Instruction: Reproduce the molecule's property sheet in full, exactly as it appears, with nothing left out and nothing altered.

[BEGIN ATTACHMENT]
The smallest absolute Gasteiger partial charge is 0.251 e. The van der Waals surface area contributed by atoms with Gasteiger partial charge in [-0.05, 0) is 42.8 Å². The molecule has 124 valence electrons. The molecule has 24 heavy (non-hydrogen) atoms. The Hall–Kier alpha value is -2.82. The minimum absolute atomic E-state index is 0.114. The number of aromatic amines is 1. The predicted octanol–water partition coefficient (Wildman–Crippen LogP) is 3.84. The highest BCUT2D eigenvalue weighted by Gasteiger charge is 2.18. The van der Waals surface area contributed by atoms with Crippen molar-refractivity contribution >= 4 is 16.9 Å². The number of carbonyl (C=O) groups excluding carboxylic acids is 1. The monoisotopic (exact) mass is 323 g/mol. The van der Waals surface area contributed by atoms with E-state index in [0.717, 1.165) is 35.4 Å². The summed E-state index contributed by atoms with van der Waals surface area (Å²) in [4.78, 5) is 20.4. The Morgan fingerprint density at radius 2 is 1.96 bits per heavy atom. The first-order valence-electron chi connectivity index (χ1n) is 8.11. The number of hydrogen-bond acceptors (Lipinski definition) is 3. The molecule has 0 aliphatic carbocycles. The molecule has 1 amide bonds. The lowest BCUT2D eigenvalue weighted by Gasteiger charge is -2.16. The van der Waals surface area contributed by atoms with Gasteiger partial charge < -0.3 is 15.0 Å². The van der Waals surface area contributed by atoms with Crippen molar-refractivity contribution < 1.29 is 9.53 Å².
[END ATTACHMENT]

The smallest absolute Gasteiger partial charge is 0.251 e. The van der Waals surface area contributed by atoms with Gasteiger partial charge in [-0.05, 0) is 42.8 Å². The molecule has 124 valence electrons. The molecule has 24 heavy (non-hydrogen) atoms. The Hall–Kier alpha value is -2.82. The minimum absolute atomic E-state index is 0.114. The number of aromatic amines is 1. The predicted octanol–water partition coefficient (Wildman–Crippen LogP) is 3.84. The highest BCUT2D eigenvalue weighted by Gasteiger charge is 2.18. The van der Waals surface area contributed by atoms with Crippen molar-refractivity contribution >= 4 is 16.9 Å². The number of carbonyl (C=O) groups excluding carboxylic acids is 1. The monoisotopic (exact) mass is 323 g/mol. The van der Waals surface area contributed by atoms with E-state index in [0.717, 1.165) is 35.4 Å². The summed E-state index contributed by atoms with van der Waals surface area (Å²) in [4.78, 5) is 20.4. The Morgan fingerprint density at radius 2 is 1.96 bits per heavy atom. The first-order valence-electron chi connectivity index (χ1n) is 8.11. The number of hydrogen-bond acceptors (Lipinski definition) is 3. The molecule has 0 aliphatic carbocycles. The molecule has 1 amide bonds. The lowest BCUT2D eigenvalue weighted by Gasteiger charge is -2.16. The van der Waals surface area contributed by atoms with Gasteiger partial charge < -0.3 is 15.0 Å². The van der Waals surface area contributed by atoms with Crippen molar-refractivity contribution < 1.29 is 9.53 Å².